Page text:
Original Research Article
Year: 2018 | Month: March | Volume: 8 | Issue: 3 | Pages: 78-89
Evaluation of Efficacy and Safety of Pregabalin as an Add on Therapy to Carbamazepine in Patients of Trigeminal Neuralgia
Arvind Narwat1, Vivek Sharma2, Kiran Bala3
Department of Pharmacology, Pandit Bhagwat Dayal Sharma Post Graduate Institute of Medical Sciences, Rohtak, Haryana
3Senior Professor & Head, Department of Neurology, Pandit Bhagwat Dayal Sharma Post Graduate Institute of Medical Sciences, Rohtak, Haryana
Corresponding Author: Arvind Narwat
Introduction: Pain and fear of pain continue to be the commonest and strongest motivation for the people to seek facial pain treatment. Pain is a personal experience of the sufferer that cannot be shared and wholly belongs to the sufferer. Trigeminal neuralgia (TN) is a notable facial pain disorder resulting in periodic severe pain that produces one of the most severe kinds of pain known to mankind. Treatment of this debilitating condition may be varied, ranging from medical to surgical interventions. However antiepileptic drugs are commonly used for its treatment. This study was done with an aim to evaluate the efficacy and safety of pregabalin as an add on therapy to carbamazepine in patients of trigeminal neuralgia.
Materials and Methods: This was a prospective, open label, randomized, comparative clinical study conducted on 50 patients. The patients were randomly divided in two groups of 25 patients to receive following two treatments. Group I (n=25) received tablet carbamazepine as a monotherapy initially 200 mg daily per orally in divided doses and gradually built up as per clinical response with maximum titrated dose upto 1000mg/day. Group II (n=25) received capsule pregabalin 75 mg OD and tablet carbamazepine 200 mg daily per orally in divided doses and dose gradually built up as per clinical response with maximum titrated dose upto 300mg/day for pregabalin for a period of 12 weeks. Efficacy assessment was done by Visual analogue scale (VAS), Verbal rating scale (VRS) and safety was assessed by monitoring of adverse drug reactions. The patients were assessed at the end of 4th, 8th and 12th weeks.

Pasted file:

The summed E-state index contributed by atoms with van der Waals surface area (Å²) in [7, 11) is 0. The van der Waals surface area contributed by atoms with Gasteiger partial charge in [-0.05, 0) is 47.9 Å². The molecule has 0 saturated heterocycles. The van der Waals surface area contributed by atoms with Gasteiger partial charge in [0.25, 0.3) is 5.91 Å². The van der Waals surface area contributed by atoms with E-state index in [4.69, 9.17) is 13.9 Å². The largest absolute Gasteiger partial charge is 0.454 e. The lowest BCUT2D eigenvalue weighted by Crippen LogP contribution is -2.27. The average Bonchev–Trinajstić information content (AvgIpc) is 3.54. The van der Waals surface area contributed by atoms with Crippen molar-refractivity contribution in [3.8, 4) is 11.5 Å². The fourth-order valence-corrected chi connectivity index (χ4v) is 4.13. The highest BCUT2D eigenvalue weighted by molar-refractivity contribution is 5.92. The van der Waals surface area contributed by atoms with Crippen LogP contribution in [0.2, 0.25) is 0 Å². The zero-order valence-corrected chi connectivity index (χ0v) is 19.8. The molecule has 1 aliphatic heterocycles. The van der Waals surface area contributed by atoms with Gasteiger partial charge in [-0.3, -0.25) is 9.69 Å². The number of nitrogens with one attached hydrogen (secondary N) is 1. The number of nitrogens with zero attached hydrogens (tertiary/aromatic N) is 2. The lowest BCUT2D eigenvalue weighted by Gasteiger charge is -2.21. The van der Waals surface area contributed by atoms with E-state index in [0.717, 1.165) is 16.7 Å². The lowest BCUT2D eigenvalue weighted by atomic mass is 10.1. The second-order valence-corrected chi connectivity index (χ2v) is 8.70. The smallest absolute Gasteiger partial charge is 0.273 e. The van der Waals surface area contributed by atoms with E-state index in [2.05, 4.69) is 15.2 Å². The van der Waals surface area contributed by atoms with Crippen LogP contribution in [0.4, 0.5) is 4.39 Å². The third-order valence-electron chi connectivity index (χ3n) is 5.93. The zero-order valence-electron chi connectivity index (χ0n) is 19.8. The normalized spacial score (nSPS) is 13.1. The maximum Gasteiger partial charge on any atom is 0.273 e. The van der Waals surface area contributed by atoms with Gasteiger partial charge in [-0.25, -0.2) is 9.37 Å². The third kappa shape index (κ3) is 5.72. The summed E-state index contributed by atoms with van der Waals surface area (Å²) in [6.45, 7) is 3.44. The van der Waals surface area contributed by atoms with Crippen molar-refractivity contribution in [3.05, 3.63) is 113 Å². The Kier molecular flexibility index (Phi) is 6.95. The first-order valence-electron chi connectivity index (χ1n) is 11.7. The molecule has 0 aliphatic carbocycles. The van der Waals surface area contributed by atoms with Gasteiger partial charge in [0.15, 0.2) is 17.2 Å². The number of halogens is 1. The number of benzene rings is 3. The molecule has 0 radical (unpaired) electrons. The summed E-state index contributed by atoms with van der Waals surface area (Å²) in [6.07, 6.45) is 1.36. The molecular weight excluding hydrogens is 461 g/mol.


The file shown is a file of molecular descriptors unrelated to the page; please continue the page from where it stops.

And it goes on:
Results: There was statistically significant reduction in mean pain score at 4th, 8th and 12 week, in both the groups when compared to the baseline i.e both carbamazepine and pregabalin as an add on therapy to carbamazepine were effective in reducing the pain. However on intergroup comparison, pregabalin as an add on drug to carbamazepine(Group II) produced better response with earlier onset of pain relief with statistically significant reduction in mean pain score at 8th and 12th weeks when compared to carbamazepine alone (Group I). There were no serious adverse effects in either of treatment group. Common adverse effects in group I were drowsiness, nausea and vomiting while in group II, drowsiness and dry mouth were commonly noticed
Conclusion: The present study suggested that pregabalin as an add on therapy to carbamazepine was found to cause significant reduction in pain scoring at 8th & 12 weeks and could be a promising drug in patients of trigeminal neuralgia when therapeutic options are limited.
Key words: carbamazepine, pregabalin, trigeminal neuralgia, visual analogue scale, verbal rating scale